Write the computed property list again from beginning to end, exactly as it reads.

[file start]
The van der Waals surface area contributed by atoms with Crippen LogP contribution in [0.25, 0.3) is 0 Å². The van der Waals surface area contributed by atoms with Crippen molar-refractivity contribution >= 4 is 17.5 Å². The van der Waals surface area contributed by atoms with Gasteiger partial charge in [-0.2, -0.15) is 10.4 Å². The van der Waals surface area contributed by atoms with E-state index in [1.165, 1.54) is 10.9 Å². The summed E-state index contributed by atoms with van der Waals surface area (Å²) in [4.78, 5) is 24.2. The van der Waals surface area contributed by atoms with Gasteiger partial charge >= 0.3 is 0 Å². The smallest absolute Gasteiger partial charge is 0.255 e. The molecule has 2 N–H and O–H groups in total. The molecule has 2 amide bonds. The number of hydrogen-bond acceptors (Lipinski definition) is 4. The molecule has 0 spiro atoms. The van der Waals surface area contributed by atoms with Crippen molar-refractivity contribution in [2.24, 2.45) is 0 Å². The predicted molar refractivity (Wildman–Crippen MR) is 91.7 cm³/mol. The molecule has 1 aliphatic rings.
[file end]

The van der Waals surface area contributed by atoms with Crippen LogP contribution in [0.25, 0.3) is 0 Å². The van der Waals surface area contributed by atoms with Crippen molar-refractivity contribution >= 4 is 17.5 Å². The van der Waals surface area contributed by atoms with Gasteiger partial charge in [-0.2, -0.15) is 10.4 Å². The van der Waals surface area contributed by atoms with E-state index in [1.165, 1.54) is 10.9 Å². The summed E-state index contributed by atoms with van der Waals surface area (Å²) in [4.78, 5) is 24.2. The van der Waals surface area contributed by atoms with Gasteiger partial charge >= 0.3 is 0 Å². The smallest absolute Gasteiger partial charge is 0.255 e. The molecule has 2 N–H and O–H groups in total. The molecule has 2 amide bonds. The number of hydrogen-bond acceptors (Lipinski definition) is 4. The molecule has 0 spiro atoms. The van der Waals surface area contributed by atoms with Crippen molar-refractivity contribution in [2.24, 2.45) is 0 Å². The predicted molar refractivity (Wildman–Crippen MR) is 91.7 cm³/mol. The molecule has 1 aliphatic rings.